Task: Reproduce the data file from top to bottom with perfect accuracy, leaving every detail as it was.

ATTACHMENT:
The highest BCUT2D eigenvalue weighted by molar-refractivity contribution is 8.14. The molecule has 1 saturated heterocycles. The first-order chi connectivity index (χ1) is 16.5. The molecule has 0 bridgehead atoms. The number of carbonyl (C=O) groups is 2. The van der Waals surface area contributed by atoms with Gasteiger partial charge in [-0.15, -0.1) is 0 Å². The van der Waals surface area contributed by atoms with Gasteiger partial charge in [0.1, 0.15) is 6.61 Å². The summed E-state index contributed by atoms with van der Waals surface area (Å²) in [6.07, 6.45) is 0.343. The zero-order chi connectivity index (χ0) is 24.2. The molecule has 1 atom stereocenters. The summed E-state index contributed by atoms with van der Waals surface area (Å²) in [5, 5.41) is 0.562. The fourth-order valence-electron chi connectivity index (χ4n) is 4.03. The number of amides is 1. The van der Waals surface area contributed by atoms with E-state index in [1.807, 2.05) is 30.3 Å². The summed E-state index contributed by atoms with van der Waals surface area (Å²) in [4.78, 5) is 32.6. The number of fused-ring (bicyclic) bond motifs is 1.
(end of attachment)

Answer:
The highest BCUT2D eigenvalue weighted by molar-refractivity contribution is 8.14. The molecule has 1 saturated heterocycles. The first-order chi connectivity index (χ1) is 16.5. The molecule has 0 bridgehead atoms. The number of carbonyl (C=O) groups is 2. The van der Waals surface area contributed by atoms with Gasteiger partial charge in [-0.15, -0.1) is 0 Å². The van der Waals surface area contributed by atoms with Gasteiger partial charge in [0.1, 0.15) is 6.61 Å². The summed E-state index contributed by atoms with van der Waals surface area (Å²) in [6.07, 6.45) is 0.343. The zero-order chi connectivity index (χ0) is 24.2. The molecule has 1 atom stereocenters. The summed E-state index contributed by atoms with van der Waals surface area (Å²) in [5, 5.41) is 0.562. The fourth-order valence-electron chi connectivity index (χ4n) is 4.03. The number of amides is 1. The van der Waals surface area contributed by atoms with E-state index in [1.807, 2.05) is 30.3 Å². The summed E-state index contributed by atoms with van der Waals surface area (Å²) in [4.78, 5) is 32.6. The number of fused-ring (bicyclic) bond motifs is 1.